Explains ScienceDaily, “Tapping into MP3 code To address the problem, Bolton researched the science behind audio file formats. Among those he examined was MP3, the popular audio coding format launched in the 1990s, which uses sophisticated models of human hearing to compress audio data by removing sounds that are masked.

Bolton combined these human hearing models with model checking (an automated, computational approach for finding problems in complex systems) to assess masking in a common patient-monitoring device with six different alarms. He found that each alarm could be at least partially masked when other alarms went off simultaneously and that one high-priority alarm could be completely masked.”

Funded by a grant from the U.S. Department of Health and Human Services, the hope is that the new technology will be useful in reducing preventable deaths due to alarm fatigue. Specifically, Bolton plans to use the tool to devise strategies for coordinating and improving the international medical alarm standard in partnership with the Association for the Advancement of Medical Instrumentation (AAMI) Foundation.

Other Strategies for Reducing Alarm Fatigue

In addition to eliminating masking, a number of other approaches may also be valuable in reducing alarm fatigue, including making medical devices more accurate in order to reduce false alarms, reviewing whether some non-emergency audible alarms might be more useful as inaudible text message alerts, and tailoring alarm settings on an individual basis depending on each patient’s unique situation.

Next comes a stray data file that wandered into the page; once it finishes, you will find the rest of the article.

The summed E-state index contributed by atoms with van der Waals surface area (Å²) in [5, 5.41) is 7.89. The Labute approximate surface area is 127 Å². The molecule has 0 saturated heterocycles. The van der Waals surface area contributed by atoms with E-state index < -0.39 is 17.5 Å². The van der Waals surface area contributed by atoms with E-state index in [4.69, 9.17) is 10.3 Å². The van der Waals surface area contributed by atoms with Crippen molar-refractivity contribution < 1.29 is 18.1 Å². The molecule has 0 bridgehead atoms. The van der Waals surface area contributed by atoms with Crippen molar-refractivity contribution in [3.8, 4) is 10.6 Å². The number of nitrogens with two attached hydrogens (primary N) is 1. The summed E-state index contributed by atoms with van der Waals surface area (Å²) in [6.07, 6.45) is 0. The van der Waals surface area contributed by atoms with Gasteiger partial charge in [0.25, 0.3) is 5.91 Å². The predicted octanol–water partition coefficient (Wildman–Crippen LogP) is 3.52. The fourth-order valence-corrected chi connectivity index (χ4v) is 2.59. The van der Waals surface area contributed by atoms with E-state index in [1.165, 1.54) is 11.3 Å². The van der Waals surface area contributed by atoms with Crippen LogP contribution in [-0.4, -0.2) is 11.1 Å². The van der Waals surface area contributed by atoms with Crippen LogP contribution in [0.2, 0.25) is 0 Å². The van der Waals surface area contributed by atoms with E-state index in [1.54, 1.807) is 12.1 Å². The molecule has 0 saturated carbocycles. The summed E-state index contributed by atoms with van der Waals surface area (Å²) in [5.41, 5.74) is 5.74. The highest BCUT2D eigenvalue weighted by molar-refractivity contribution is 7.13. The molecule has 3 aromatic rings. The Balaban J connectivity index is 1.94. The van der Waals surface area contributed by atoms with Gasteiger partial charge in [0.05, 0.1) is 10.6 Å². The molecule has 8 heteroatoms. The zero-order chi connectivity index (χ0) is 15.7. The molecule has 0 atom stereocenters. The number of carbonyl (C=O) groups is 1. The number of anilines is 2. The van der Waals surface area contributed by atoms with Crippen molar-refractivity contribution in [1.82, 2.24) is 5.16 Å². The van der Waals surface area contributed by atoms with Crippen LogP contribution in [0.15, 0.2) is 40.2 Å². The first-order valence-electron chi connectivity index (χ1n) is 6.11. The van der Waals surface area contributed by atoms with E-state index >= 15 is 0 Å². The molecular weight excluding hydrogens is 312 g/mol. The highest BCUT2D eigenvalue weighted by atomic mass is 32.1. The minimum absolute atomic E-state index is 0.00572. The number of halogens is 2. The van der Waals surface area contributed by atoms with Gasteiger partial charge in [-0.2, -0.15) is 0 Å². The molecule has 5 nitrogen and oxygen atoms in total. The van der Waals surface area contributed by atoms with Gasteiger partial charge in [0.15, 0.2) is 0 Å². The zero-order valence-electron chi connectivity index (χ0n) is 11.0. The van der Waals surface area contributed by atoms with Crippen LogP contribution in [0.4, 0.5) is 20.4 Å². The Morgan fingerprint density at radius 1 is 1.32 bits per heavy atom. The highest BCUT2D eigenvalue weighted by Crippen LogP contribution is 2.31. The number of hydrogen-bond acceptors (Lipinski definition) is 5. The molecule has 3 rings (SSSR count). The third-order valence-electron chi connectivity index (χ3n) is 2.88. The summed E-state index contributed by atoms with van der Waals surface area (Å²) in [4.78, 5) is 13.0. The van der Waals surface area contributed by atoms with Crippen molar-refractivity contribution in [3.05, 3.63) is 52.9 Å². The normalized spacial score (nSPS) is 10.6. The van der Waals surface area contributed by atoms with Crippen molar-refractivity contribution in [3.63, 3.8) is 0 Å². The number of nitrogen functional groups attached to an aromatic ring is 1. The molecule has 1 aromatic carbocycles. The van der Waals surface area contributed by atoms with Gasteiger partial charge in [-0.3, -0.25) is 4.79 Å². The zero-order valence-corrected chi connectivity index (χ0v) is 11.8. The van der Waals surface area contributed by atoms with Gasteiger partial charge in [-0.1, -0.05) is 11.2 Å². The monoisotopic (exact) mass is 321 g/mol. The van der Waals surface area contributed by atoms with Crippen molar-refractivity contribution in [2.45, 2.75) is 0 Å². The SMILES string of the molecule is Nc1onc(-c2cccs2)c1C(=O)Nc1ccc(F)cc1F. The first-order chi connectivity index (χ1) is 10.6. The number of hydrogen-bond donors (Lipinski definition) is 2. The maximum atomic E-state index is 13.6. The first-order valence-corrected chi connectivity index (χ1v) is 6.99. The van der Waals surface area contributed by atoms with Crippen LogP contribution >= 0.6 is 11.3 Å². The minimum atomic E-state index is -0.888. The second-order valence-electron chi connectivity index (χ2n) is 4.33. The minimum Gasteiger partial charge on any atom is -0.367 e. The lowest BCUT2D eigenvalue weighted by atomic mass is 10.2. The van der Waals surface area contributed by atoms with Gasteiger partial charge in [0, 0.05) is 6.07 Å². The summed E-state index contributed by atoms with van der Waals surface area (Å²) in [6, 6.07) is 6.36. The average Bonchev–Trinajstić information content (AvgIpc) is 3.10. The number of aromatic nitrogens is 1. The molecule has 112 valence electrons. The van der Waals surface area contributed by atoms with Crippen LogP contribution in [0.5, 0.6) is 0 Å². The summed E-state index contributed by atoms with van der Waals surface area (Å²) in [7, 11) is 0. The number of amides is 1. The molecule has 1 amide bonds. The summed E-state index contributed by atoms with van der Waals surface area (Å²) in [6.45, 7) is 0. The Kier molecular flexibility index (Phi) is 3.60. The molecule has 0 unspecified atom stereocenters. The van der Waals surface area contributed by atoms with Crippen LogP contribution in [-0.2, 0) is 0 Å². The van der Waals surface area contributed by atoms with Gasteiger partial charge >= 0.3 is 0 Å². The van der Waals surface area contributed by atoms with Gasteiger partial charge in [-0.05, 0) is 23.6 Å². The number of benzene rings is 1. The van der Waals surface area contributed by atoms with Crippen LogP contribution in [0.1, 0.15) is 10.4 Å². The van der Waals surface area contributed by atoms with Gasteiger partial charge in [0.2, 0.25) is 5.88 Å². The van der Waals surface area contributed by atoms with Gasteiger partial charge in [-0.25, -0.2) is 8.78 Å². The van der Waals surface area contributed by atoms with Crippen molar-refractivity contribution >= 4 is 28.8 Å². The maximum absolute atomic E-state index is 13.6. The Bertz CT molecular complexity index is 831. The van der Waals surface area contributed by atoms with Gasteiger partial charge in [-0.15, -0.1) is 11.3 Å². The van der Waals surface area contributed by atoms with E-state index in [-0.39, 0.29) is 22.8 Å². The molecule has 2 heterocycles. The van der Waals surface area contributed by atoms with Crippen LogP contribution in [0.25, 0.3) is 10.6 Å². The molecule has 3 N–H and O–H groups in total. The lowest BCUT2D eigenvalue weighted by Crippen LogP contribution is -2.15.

Hospitals can also reduce alarm fatigue on an institutional level. Says PSNet, “We recently conducted a human factors analysis and determined that clinicians (nurses, physicians, and monitor watchers) found it difficult to respond to alarms or adjust alarm settings when working at the central monitoring station.

Importantly, most participants reported they had not had training on how to use the monitoring equipment. This highlights the need for education and training of all staff that interacts with monitoring devices. Training should be provided upon employment and include periodic competency assessments.”

The overall takeaway? While alarm fatigue is a threat to public health and wellness, the combination of knowledge, technology, and practical strategies can help mitigate the problem and promote safer hospital environments for patients. Additionally, home medical alert systems add an additional layer of safety for patients and peace of mind for home caregivers, too. For more useful content on everything from senior caregiving to medical alert systems, be sure to sign up for our newsletter.

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  1. I have a feeling that more than 138 deaths over the last five years were due to alarm fatigue. It’s highly likely that many cases were not reported as so. I have always thought that doctors and nurses seemed almost immune to the alarms going off when either I or a family member was in the hospital. This concept explains it perfectly.